Category: Eating Out
My Strong Son is starting his second physical therapy internship in the same city where my Darling Daughter goes to college. The first week of his internship was the last week of her freshman year. They had a lot of fun hanging out at night. He watched basketball while she studied for finals, then they went to the gym together. On Friday my husband and I joined them for much more than Mother’s Day. It was Mother’s Weekend.
Friday night they took me to a local steak house for dinner. My steak came with grilled onions and peppers, green beans, and a huge sweet potato. While we were waiting for our meal, they gave me my first gift. It is a balance disc. DD has used them at the college gym this year. SS has used them with patients at PT school. They tell me that as I use it with my regular weight exercises, it will force me to use my abs and strengthen my core. I can hardly wait to get it home and try it.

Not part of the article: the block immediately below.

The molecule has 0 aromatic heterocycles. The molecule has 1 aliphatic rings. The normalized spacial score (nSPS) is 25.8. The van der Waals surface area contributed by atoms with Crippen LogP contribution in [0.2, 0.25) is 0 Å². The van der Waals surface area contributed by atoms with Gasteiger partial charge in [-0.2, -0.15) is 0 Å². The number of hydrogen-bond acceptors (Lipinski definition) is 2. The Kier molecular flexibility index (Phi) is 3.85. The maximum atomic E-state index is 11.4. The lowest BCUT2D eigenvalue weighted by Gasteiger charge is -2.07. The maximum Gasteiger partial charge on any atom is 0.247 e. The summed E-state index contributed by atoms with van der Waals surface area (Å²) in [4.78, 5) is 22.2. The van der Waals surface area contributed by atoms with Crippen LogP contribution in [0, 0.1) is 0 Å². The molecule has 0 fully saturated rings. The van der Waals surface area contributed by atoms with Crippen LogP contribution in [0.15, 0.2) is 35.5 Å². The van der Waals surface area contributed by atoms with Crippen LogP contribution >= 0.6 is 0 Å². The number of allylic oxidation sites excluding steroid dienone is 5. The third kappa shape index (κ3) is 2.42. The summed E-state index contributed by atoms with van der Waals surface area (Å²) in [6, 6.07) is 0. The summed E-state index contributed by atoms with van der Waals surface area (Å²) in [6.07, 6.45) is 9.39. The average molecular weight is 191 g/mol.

After dinner we went to a two mile hike and bike trail. The landscaping was very well done, and lots of people were out getting their evening exercise.
Saturday morning we went to the zoo. The weather was cool, and the animals were really active. We saw flamingos fighting over nesting sites, jaguars climbing trees, and lions strolling majestically. We got to the monkey cages at feeding time. The colobus monkeys were munching on kale and collards. They don’t like the tough inner stems any more than people do. But their obvious enjoyment of the raw leaves, made DD and me decide to try one of the raw kale salad recipes this summer.